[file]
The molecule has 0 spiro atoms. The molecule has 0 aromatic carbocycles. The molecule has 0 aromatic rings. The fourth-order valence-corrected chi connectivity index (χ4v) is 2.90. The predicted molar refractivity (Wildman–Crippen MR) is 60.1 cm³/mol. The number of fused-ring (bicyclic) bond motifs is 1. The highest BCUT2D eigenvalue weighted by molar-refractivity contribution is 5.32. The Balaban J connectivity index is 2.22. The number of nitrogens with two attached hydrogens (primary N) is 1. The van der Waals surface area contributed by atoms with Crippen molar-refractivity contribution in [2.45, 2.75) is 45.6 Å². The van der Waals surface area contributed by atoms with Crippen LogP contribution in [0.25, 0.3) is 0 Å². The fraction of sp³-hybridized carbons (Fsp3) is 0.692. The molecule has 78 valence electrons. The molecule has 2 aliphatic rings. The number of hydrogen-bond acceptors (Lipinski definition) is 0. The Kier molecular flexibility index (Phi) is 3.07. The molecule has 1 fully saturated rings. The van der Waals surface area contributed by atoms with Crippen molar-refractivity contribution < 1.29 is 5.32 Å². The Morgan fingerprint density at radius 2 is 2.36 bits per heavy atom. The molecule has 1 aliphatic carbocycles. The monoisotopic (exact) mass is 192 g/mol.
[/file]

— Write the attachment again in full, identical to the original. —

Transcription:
The molecule has 0 spiro atoms. The molecule has 0 aromatic carbocycles. The molecule has 0 aromatic rings. The fourth-order valence-corrected chi connectivity index (χ4v) is 2.90. The predicted molar refractivity (Wildman–Crippen MR) is 60.1 cm³/mol. The number of fused-ring (bicyclic) bond motifs is 1. The highest BCUT2D eigenvalue weighted by molar-refractivity contribution is 5.32. The Balaban J connectivity index is 2.22. The number of nitrogens with two attached hydrogens (primary N) is 1. The van der Waals surface area contributed by atoms with Crippen molar-refractivity contribution in [2.45, 2.75) is 45.6 Å². The van der Waals surface area contributed by atoms with Crippen LogP contribution in [0.25, 0.3) is 0 Å². The fraction of sp³-hybridized carbons (Fsp3) is 0.692. The molecule has 78 valence electrons. The molecule has 2 aliphatic rings. The number of hydrogen-bond acceptors (Lipinski definition) is 0. The Kier molecular flexibility index (Phi) is 3.07. The molecule has 1 fully saturated rings. The van der Waals surface area contributed by atoms with Crippen molar-refractivity contribution < 1.29 is 5.32 Å². The Morgan fingerprint density at radius 2 is 2.36 bits per heavy atom. The molecule has 1 aliphatic carbocycles. The monoisotopic (exact) mass is 192 g/mol.